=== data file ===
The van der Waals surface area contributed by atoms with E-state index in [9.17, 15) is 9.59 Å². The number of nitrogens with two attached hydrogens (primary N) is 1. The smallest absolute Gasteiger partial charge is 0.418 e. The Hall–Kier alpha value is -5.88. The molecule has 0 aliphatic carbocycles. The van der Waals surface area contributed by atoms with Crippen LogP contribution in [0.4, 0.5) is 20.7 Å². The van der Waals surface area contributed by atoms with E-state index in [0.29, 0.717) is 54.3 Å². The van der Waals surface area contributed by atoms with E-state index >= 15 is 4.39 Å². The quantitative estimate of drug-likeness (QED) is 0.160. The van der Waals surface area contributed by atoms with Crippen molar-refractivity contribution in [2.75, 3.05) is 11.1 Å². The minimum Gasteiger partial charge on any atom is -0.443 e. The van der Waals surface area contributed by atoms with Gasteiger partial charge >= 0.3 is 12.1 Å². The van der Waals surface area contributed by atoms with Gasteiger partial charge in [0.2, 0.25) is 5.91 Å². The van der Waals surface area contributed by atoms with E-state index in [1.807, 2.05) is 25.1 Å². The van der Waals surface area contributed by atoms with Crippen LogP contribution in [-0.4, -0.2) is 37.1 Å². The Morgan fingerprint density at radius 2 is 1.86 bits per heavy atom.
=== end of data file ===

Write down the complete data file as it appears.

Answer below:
The van der Waals surface area contributed by atoms with E-state index in [9.17, 15) is 9.59 Å². The number of nitrogens with two attached hydrogens (primary N) is 1. The smallest absolute Gasteiger partial charge is 0.418 e. The Hall–Kier alpha value is -5.88. The molecule has 0 aliphatic carbocycles. The van der Waals surface area contributed by atoms with Crippen LogP contribution in [0.4, 0.5) is 20.7 Å². The van der Waals surface area contributed by atoms with E-state index in [0.29, 0.717) is 54.3 Å². The van der Waals surface area contributed by atoms with E-state index >= 15 is 4.39 Å². The quantitative estimate of drug-likeness (QED) is 0.160. The van der Waals surface area contributed by atoms with Crippen molar-refractivity contribution in [2.75, 3.05) is 11.1 Å². The minimum Gasteiger partial charge on any atom is -0.443 e. The van der Waals surface area contributed by atoms with Gasteiger partial charge >= 0.3 is 12.1 Å². The van der Waals surface area contributed by atoms with Gasteiger partial charge in [0.2, 0.25) is 5.91 Å². The van der Waals surface area contributed by atoms with E-state index in [1.807, 2.05) is 25.1 Å². The van der Waals surface area contributed by atoms with Crippen LogP contribution in [-0.4, -0.2) is 37.1 Å². The Morgan fingerprint density at radius 2 is 1.86 bits per heavy atom.